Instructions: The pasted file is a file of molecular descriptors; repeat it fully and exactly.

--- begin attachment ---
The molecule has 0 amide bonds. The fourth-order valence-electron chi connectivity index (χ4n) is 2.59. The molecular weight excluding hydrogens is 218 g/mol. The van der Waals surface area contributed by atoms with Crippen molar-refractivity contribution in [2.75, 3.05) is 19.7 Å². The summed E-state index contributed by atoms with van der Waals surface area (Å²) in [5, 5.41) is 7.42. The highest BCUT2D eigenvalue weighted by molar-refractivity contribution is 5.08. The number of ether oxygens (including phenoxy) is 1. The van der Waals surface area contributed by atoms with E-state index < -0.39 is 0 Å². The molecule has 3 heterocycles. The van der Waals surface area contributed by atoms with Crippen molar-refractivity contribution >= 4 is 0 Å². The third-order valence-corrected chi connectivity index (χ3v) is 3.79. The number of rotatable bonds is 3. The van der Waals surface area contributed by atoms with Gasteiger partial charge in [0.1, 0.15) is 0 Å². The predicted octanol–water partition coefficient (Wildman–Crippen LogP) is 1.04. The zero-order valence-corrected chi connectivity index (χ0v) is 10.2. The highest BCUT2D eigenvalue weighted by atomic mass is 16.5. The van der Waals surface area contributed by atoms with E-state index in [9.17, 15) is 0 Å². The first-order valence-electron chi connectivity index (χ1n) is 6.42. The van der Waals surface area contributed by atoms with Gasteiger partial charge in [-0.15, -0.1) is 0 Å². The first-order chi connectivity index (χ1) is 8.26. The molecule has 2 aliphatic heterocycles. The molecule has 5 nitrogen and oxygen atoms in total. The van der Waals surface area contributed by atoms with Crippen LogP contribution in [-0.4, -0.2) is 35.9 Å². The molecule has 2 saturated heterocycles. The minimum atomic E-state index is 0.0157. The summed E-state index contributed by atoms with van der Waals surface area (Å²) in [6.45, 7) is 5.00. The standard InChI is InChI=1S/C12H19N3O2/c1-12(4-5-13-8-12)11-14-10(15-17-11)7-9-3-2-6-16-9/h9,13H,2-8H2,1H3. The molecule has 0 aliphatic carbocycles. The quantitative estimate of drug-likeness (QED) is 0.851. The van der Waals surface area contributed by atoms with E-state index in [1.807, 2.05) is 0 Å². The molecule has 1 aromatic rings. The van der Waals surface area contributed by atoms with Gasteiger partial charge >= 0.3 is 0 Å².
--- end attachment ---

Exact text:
The molecule has 0 amide bonds. The fourth-order valence-electron chi connectivity index (χ4n) is 2.59. The molecular weight excluding hydrogens is 218 g/mol. The van der Waals surface area contributed by atoms with Crippen molar-refractivity contribution in [2.75, 3.05) is 19.7 Å². The summed E-state index contributed by atoms with van der Waals surface area (Å²) in [5, 5.41) is 7.42. The highest BCUT2D eigenvalue weighted by molar-refractivity contribution is 5.08. The number of ether oxygens (including phenoxy) is 1. The van der Waals surface area contributed by atoms with E-state index < -0.39 is 0 Å². The molecule has 3 heterocycles. The van der Waals surface area contributed by atoms with Crippen molar-refractivity contribution >= 4 is 0 Å². The third-order valence-corrected chi connectivity index (χ3v) is 3.79. The number of rotatable bonds is 3. The van der Waals surface area contributed by atoms with Gasteiger partial charge in [0.1, 0.15) is 0 Å². The predicted octanol–water partition coefficient (Wildman–Crippen LogP) is 1.04. The zero-order valence-corrected chi connectivity index (χ0v) is 10.2. The highest BCUT2D eigenvalue weighted by atomic mass is 16.5. The van der Waals surface area contributed by atoms with E-state index in [9.17, 15) is 0 Å². The first-order valence-electron chi connectivity index (χ1n) is 6.42. The van der Waals surface area contributed by atoms with Gasteiger partial charge in [-0.15, -0.1) is 0 Å². The first-order chi connectivity index (χ1) is 8.26. The molecule has 2 aliphatic heterocycles. The molecule has 5 nitrogen and oxygen atoms in total. The van der Waals surface area contributed by atoms with Crippen LogP contribution in [-0.4, -0.2) is 35.9 Å². The molecule has 2 saturated heterocycles. The minimum atomic E-state index is 0.0157. The summed E-state index contributed by atoms with van der Waals surface area (Å²) in [6.45, 7) is 5.00. The standard InChI is InChI=1S/C12H19N3O2/c1-12(4-5-13-8-12)11-14-10(15-17-11)7-9-3-2-6-16-9/h9,13H,2-8H2,1H3. The molecule has 0 aliphatic carbocycles. The quantitative estimate of drug-likeness (QED) is 0.851. The van der Waals surface area contributed by atoms with E-state index in [1.807, 2.05) is 0 Å². The molecule has 1 aromatic rings. The van der Waals surface area contributed by atoms with Gasteiger partial charge >= 0.3 is 0 Å².